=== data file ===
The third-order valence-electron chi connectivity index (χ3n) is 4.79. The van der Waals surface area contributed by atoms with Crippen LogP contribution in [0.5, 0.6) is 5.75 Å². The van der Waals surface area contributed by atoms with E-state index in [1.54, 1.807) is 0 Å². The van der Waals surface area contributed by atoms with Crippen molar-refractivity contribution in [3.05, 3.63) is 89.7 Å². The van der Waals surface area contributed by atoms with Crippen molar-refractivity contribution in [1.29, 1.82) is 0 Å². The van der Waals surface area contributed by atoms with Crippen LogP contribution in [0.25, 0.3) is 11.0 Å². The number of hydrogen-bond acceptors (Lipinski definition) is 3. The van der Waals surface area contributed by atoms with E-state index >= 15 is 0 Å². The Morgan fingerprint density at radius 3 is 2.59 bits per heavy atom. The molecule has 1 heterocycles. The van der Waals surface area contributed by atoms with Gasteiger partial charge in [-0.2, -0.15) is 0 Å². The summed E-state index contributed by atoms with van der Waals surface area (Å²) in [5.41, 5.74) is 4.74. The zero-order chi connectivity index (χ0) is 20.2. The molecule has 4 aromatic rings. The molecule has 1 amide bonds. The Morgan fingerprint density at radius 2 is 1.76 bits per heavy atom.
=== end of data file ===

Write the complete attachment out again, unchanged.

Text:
The third-order valence-electron chi connectivity index (χ3n) is 4.79. The van der Waals surface area contributed by atoms with Crippen LogP contribution in [0.5, 0.6) is 5.75 Å². The van der Waals surface area contributed by atoms with E-state index in [1.54, 1.807) is 0 Å². The van der Waals surface area contributed by atoms with Crippen molar-refractivity contribution in [3.05, 3.63) is 89.7 Å². The van der Waals surface area contributed by atoms with Crippen molar-refractivity contribution in [1.29, 1.82) is 0 Å². The van der Waals surface area contributed by atoms with Crippen LogP contribution in [0.25, 0.3) is 11.0 Å². The number of hydrogen-bond acceptors (Lipinski definition) is 3. The van der Waals surface area contributed by atoms with E-state index >= 15 is 0 Å². The Morgan fingerprint density at radius 3 is 2.59 bits per heavy atom. The molecule has 1 heterocycles. The van der Waals surface area contributed by atoms with Gasteiger partial charge in [-0.2, -0.15) is 0 Å². The summed E-state index contributed by atoms with van der Waals surface area (Å²) in [5.41, 5.74) is 4.74. The zero-order chi connectivity index (χ0) is 20.2. The molecule has 4 aromatic rings. The molecule has 1 amide bonds. The Morgan fingerprint density at radius 2 is 1.76 bits per heavy atom.